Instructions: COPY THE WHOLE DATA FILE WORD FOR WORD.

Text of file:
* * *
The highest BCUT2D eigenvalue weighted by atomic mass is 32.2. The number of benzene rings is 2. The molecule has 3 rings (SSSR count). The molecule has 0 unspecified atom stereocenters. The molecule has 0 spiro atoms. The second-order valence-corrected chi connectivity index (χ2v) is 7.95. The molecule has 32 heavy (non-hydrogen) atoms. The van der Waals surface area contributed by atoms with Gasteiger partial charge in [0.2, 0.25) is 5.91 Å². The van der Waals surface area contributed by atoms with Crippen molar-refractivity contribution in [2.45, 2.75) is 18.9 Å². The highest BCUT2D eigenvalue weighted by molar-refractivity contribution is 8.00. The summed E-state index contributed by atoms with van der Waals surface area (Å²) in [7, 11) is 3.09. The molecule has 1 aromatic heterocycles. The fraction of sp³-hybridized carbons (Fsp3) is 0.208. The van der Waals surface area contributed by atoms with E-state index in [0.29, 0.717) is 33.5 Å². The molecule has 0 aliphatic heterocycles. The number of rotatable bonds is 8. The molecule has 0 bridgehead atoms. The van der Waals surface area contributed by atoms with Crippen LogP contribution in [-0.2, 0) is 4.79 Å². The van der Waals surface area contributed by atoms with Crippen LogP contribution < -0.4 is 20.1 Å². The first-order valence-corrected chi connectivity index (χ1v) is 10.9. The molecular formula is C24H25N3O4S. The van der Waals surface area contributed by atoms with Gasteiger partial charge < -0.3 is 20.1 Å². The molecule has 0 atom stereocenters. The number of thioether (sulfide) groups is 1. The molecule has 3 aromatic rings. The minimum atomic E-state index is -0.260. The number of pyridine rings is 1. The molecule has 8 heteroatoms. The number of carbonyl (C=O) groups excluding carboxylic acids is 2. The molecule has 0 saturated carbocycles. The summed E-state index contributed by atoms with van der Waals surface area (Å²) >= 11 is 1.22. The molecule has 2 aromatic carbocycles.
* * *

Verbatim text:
The highest BCUT2D eigenvalue weighted by atomic mass is 32.2. The number of benzene rings is 2. The molecule has 3 rings (SSSR count). The molecule has 0 unspecified atom stereocenters. The molecule has 0 spiro atoms. The second-order valence-corrected chi connectivity index (χ2v) is 7.95. The molecule has 32 heavy (non-hydrogen) atoms. The van der Waals surface area contributed by atoms with Gasteiger partial charge in [0.2, 0.25) is 5.91 Å². The van der Waals surface area contributed by atoms with Crippen molar-refractivity contribution in [2.45, 2.75) is 18.9 Å². The highest BCUT2D eigenvalue weighted by molar-refractivity contribution is 8.00. The summed E-state index contributed by atoms with van der Waals surface area (Å²) in [7, 11) is 3.09. The molecule has 1 aromatic heterocycles. The fraction of sp³-hybridized carbons (Fsp3) is 0.208. The van der Waals surface area contributed by atoms with E-state index in [0.29, 0.717) is 33.5 Å². The molecule has 0 aliphatic heterocycles. The number of rotatable bonds is 8. The molecule has 0 bridgehead atoms. The van der Waals surface area contributed by atoms with Crippen LogP contribution in [-0.2, 0) is 4.79 Å². The van der Waals surface area contributed by atoms with Crippen LogP contribution < -0.4 is 20.1 Å². The first-order valence-corrected chi connectivity index (χ1v) is 10.9. The molecular formula is C24H25N3O4S. The van der Waals surface area contributed by atoms with Gasteiger partial charge < -0.3 is 20.1 Å². The molecule has 0 atom stereocenters. The number of thioether (sulfide) groups is 1. The molecule has 3 aromatic rings. The minimum atomic E-state index is -0.260. The number of pyridine rings is 1. The molecule has 8 heteroatoms. The number of carbonyl (C=O) groups excluding carboxylic acids is 2. The molecule has 0 saturated carbocycles. The summed E-state index contributed by atoms with van der Waals surface area (Å²) >= 11 is 1.22. The molecule has 2 aromatic carbocycles.